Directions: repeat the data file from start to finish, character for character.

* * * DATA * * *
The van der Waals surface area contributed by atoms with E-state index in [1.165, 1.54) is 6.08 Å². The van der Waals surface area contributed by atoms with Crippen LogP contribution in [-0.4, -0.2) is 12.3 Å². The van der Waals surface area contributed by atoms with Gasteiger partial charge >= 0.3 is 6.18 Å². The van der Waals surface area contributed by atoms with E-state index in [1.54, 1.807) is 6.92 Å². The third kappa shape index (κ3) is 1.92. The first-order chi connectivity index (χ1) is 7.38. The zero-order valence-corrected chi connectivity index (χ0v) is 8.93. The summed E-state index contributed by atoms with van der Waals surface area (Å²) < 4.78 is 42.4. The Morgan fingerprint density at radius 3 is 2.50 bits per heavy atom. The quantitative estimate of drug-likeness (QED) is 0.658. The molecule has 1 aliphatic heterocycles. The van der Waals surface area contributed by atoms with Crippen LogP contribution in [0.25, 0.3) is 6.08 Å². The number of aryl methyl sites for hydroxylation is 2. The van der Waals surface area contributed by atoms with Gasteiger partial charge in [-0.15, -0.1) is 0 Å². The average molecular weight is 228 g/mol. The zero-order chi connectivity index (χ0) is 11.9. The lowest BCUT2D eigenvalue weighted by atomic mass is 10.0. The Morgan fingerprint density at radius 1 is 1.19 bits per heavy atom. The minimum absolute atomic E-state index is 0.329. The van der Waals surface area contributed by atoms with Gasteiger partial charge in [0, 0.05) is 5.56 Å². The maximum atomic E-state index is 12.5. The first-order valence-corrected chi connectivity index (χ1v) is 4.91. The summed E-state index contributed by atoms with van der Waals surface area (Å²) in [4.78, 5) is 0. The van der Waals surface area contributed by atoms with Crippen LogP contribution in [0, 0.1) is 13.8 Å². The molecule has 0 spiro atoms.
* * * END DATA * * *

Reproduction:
The van der Waals surface area contributed by atoms with E-state index in [1.165, 1.54) is 6.08 Å². The van der Waals surface area contributed by atoms with Crippen LogP contribution in [-0.4, -0.2) is 12.3 Å². The van der Waals surface area contributed by atoms with Gasteiger partial charge >= 0.3 is 6.18 Å². The van der Waals surface area contributed by atoms with E-state index in [1.54, 1.807) is 6.92 Å². The third kappa shape index (κ3) is 1.92. The first-order chi connectivity index (χ1) is 7.38. The zero-order valence-corrected chi connectivity index (χ0v) is 8.93. The summed E-state index contributed by atoms with van der Waals surface area (Å²) < 4.78 is 42.4. The Morgan fingerprint density at radius 3 is 2.50 bits per heavy atom. The quantitative estimate of drug-likeness (QED) is 0.658. The molecule has 1 aliphatic heterocycles. The van der Waals surface area contributed by atoms with Crippen LogP contribution in [0.25, 0.3) is 6.08 Å². The number of aryl methyl sites for hydroxylation is 2. The van der Waals surface area contributed by atoms with Gasteiger partial charge in [-0.15, -0.1) is 0 Å². The average molecular weight is 228 g/mol. The zero-order chi connectivity index (χ0) is 11.9. The lowest BCUT2D eigenvalue weighted by atomic mass is 10.0. The Morgan fingerprint density at radius 1 is 1.19 bits per heavy atom. The minimum absolute atomic E-state index is 0.329. The van der Waals surface area contributed by atoms with Gasteiger partial charge in [0, 0.05) is 5.56 Å². The maximum atomic E-state index is 12.5. The first-order valence-corrected chi connectivity index (χ1v) is 4.91. The summed E-state index contributed by atoms with van der Waals surface area (Å²) in [4.78, 5) is 0. The van der Waals surface area contributed by atoms with Crippen LogP contribution in [0, 0.1) is 13.8 Å². The molecule has 0 spiro atoms.